April 22nd, 2016, 11:07 AM  #1 
Member Joined: May 2015 From: Earth Posts: 64 Thanks: 0  Creating a power series expansion
I know that when f(x)=$\displaystyle e^x$, the sum of it is written as $\displaystyle x^n/n!$. Knowing this, how do I find the power series expansion for e^(x)1? Assume I know nothing about series. Thanks!!

April 22nd, 2016, 11:13 AM  #2 
Member Joined: May 2015 From: Earth Posts: 64 Thanks: 0 
P.S. when I plugged this into the taylor series formula I got ( (1)^n(x^n) ) / (n!), but i'm not positive that's right

April 22nd, 2016, 11:23 AM  #3 
Math Team Joined: Dec 2013 From: Colombia Posts: 7,313 Thanks: 2447 Math Focus: Mainly analysis and algebra 
As you say, the power series for $e^y = \sum \limits_{n=0}^\infty {y^n \over n!}$. (Here I have just replaced $x$ with $y$ for clarity). You want the power series for $e^{x}1$, so into the formula above you put $y=x$ and then subtract 1. You need to write the summation properly in order to get these correct  especially in this case. 
April 22nd, 2016, 11:57 AM  #4 
Member Joined: May 2015 From: Earth Posts: 64 Thanks: 0 
Now would I stick a minus one in next to that fraction, or would I place (x1) where the y is?

April 22nd, 2016, 12:34 PM  #5 
Math Team Joined: Dec 2013 From: Colombia Posts: 7,313 Thanks: 2447 Math Focus: Mainly analysis and algebra 
You know the answer to that! (It's the first).

April 22nd, 2016, 12:53 PM  #6 
Member Joined: May 2015 From: Earth Posts: 64 Thanks: 0 
Thank you! I'm actually dealing with a similar problem now, well really a lot of problems, this stuff makes 0 sense to me. But i'm trying not to spam the forum! Anyways, i'm to turn f(x) = $\displaystyle 1/(4+x^2)$ into a taylor series, but again I am lost. I know that $\displaystyle 1/(1x)$ is put into the form $\displaystyle x^n$. Does that mean that in this case, it would be x^(2n)/4? I'm not too sure how to do it the mathematical way, but if this problem would be a good example in finding its taylor series form I would greatly appreciate that, otherwise i'll just take the same explanation from the previous problem. Thanks again!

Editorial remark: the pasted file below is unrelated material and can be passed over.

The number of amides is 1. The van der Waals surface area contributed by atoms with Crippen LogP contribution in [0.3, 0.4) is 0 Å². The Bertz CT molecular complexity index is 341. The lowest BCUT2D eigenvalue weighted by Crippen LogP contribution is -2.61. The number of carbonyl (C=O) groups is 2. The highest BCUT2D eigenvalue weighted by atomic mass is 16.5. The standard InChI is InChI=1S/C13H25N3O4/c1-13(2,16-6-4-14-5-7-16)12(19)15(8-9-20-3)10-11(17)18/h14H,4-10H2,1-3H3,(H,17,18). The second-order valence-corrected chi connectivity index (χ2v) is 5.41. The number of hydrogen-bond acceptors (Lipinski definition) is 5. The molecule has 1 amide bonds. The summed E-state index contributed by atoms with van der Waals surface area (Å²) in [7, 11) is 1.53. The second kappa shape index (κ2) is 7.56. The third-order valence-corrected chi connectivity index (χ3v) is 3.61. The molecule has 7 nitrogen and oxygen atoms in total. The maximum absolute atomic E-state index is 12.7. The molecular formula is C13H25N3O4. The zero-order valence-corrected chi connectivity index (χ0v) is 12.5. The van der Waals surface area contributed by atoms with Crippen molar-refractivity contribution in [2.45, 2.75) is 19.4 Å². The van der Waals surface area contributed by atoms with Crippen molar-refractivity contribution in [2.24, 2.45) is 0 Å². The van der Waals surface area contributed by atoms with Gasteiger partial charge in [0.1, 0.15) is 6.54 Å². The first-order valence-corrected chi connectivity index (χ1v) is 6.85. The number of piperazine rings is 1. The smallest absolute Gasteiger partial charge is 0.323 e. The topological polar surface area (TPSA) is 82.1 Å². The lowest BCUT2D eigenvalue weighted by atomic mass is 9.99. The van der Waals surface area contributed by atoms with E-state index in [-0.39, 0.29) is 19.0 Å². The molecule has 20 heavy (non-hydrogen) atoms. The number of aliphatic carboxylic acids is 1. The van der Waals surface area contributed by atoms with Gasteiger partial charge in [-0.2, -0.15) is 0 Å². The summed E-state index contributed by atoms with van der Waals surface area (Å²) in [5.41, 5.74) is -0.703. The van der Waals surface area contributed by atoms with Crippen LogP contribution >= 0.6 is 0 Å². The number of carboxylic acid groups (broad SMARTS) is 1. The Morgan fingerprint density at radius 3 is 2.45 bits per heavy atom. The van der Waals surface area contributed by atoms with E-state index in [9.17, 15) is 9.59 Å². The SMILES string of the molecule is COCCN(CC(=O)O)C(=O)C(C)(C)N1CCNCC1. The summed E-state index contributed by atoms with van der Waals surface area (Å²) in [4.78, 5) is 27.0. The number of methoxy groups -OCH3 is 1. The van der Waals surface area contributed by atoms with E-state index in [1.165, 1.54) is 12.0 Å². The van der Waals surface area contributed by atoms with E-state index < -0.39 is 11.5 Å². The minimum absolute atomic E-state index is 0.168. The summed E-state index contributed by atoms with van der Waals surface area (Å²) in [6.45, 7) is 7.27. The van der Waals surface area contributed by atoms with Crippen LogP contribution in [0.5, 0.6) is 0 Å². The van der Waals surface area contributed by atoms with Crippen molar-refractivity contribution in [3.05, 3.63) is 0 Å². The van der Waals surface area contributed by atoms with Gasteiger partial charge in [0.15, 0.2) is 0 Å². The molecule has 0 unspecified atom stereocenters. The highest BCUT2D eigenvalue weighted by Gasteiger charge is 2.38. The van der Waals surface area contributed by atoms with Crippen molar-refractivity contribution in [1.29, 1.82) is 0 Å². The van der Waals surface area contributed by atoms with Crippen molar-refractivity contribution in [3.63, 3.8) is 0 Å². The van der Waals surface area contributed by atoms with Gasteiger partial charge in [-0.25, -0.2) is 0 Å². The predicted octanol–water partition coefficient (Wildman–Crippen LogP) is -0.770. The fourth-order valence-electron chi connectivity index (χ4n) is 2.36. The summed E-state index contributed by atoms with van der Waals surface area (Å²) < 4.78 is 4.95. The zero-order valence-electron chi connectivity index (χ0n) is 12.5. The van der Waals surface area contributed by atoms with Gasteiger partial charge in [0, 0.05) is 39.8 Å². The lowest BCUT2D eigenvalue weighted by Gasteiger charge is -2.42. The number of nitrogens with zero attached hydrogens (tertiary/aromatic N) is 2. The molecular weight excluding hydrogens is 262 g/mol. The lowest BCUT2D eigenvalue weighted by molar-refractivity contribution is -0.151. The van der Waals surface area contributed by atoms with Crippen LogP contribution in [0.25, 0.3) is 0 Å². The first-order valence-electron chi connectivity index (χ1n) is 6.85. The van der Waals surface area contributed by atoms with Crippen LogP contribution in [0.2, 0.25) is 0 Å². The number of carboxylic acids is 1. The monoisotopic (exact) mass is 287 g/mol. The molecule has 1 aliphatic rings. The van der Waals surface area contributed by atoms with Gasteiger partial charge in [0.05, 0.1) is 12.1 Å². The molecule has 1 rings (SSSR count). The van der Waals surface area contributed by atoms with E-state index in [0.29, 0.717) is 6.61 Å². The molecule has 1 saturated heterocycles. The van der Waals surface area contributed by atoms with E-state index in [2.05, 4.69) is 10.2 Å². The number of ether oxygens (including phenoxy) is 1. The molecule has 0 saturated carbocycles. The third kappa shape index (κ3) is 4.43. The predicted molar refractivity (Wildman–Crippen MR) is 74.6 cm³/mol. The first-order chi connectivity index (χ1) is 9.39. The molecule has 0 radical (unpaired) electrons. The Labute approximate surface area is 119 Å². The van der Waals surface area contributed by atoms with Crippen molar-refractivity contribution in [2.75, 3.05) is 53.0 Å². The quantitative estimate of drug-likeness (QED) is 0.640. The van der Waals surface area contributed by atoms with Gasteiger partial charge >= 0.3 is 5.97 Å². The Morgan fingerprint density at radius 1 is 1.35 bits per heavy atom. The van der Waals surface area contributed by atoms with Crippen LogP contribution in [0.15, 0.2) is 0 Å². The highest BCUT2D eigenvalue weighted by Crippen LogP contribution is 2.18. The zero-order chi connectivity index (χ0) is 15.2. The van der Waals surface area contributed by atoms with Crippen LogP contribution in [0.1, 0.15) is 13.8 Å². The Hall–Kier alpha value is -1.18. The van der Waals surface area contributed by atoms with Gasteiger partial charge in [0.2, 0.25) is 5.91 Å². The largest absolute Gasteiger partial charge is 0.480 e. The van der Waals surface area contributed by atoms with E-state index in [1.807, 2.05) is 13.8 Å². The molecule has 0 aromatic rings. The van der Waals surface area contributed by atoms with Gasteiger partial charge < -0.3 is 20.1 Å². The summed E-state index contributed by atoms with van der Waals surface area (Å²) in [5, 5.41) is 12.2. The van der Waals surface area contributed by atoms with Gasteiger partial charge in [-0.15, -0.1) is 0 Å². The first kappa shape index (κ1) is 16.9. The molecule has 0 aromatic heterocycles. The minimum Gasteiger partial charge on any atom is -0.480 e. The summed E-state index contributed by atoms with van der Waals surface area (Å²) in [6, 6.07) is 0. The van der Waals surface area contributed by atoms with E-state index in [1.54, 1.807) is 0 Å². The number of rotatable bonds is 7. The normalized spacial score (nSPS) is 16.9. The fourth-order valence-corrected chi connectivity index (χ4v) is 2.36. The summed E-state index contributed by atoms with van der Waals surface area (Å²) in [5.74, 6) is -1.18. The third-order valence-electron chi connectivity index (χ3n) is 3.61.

April 22nd, 2016, 01:05 PM  #7 
Member Joined: May 2015 From: Earth Posts: 64 Thanks: 0 
Oops! I meant to say I know that $\displaystyle 1/(1+x)$ is put into the form $\displaystyle (x)^n$ so would that meant that in this case would it be put into the form (x/4)^(2n)?

April 22nd, 2016, 01:06 PM  #8 
Math Team Joined: Dec 2013 From: Colombia Posts: 7,313 Thanks: 2447 Math Focus: Mainly analysis and algebra 
No. You need to turn the function you are given into the form you know. In this case we need to get the numbers the same in $f(x)$ as they are in ${1 \over 1x}$. Again for clarity we will write ${1 \over 1y} = \sum \limits_{n=0}^\infty y^n$. Then $$f(x) = {1 \over 4 + x^2} = \frac14 \cdot {1 \over 1 + {x^2 \over 4}} = \frac14 \cdot {1 \over 1  {x^2 \over 4}}$$ And now, with $y = {x^2 \over 4}$ we can create our series (which will be multiplied by $\frac14$). 
April 22nd, 2016, 01:42 PM  #9 
Member Joined: May 2015 From: Earth Posts: 64 Thanks: 0 
Okay thank you, I never knew how to do this. So would the 1/4 go outside the epsilon, or inside it next to the $\displaystyle y^n $?

April 22nd, 2016, 01:46 PM  #10 
Math Team Joined: Jul 2011 From: Texas Posts: 2,755 Thanks: 1405 
$\displaystyle \dfrac{1}{4} \sum_{n=0}^\infty \dfrac{(1)^nx^{2n}}{4^n}$


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creating, expansion, power, series 
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